Dr. Laaser’s understanding of sexual addiction is described as sinful behavior that the addict has no control over. The sexual behaviors that become addictive are sinful (Laaser, 2004). Sexual addictions can take many forms which include cybersex, pornography, and fantasies. Dr. Laaser explains that these addictions if left unmanaged can also lead to destruction (p.24). Sexual addiction is classified as a disease and like all diseases must be treated properly. Both sexual addiction and disease have observable symptoms and a natural progression that, if left untreated, get worse and eventually lead to death (Laaser, 2004).
From a biblical standpoint Dr. Laaser makes a clear correlation between sexual addiction as a disease and a sin. Sexual addiction is also seen as a moral sin (Laaser, 2004). Moral sexual sin describes how the addict does not view their behaviors as wrong because they are only having sex with their spouse. However, they have detached from the spiritual and emotional aspect of their relationship. The addict uses sex as a way to escape reality. Dr. Laaser mentions that, “the question is whether or not sex is an expression of intimacy or an escape from it” (p. 26).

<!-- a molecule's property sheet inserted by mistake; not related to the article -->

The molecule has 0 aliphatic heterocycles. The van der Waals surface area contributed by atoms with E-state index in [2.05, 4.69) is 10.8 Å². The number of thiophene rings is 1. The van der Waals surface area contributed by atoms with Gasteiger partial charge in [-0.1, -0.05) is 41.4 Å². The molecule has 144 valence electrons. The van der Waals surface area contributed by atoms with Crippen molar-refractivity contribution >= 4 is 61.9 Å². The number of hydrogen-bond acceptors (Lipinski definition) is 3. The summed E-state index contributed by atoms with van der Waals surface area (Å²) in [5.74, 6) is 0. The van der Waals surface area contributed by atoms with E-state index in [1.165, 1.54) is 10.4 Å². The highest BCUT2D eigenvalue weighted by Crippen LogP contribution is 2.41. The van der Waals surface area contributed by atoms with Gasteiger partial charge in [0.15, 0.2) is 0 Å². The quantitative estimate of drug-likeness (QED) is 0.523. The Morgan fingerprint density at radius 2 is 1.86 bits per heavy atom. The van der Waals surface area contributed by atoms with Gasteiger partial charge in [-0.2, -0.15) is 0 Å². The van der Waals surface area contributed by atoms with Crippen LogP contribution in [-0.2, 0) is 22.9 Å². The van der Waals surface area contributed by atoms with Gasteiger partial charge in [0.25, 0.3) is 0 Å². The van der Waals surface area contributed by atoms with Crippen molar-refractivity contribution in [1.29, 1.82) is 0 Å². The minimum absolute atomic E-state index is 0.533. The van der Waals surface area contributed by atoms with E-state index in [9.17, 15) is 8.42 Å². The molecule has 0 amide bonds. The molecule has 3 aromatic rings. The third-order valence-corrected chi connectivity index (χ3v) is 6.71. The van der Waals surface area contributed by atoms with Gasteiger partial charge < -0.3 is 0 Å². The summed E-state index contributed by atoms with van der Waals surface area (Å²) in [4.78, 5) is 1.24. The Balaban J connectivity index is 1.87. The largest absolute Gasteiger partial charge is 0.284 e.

There are similar views that I share with Dr. Laaser in regards to sexual addiction. I absolutely agree that sexual addiction is a disease that can be deadly to the addict. As mentioned earlier, diseases that are left untreated can lead to death. The diseased mind of the sexual addict may lead to high risk behaviors as well. My personal understanding of sexual addiction is in line with Dr. Laaser’s in viewing the addiction as a sexual sin for it is.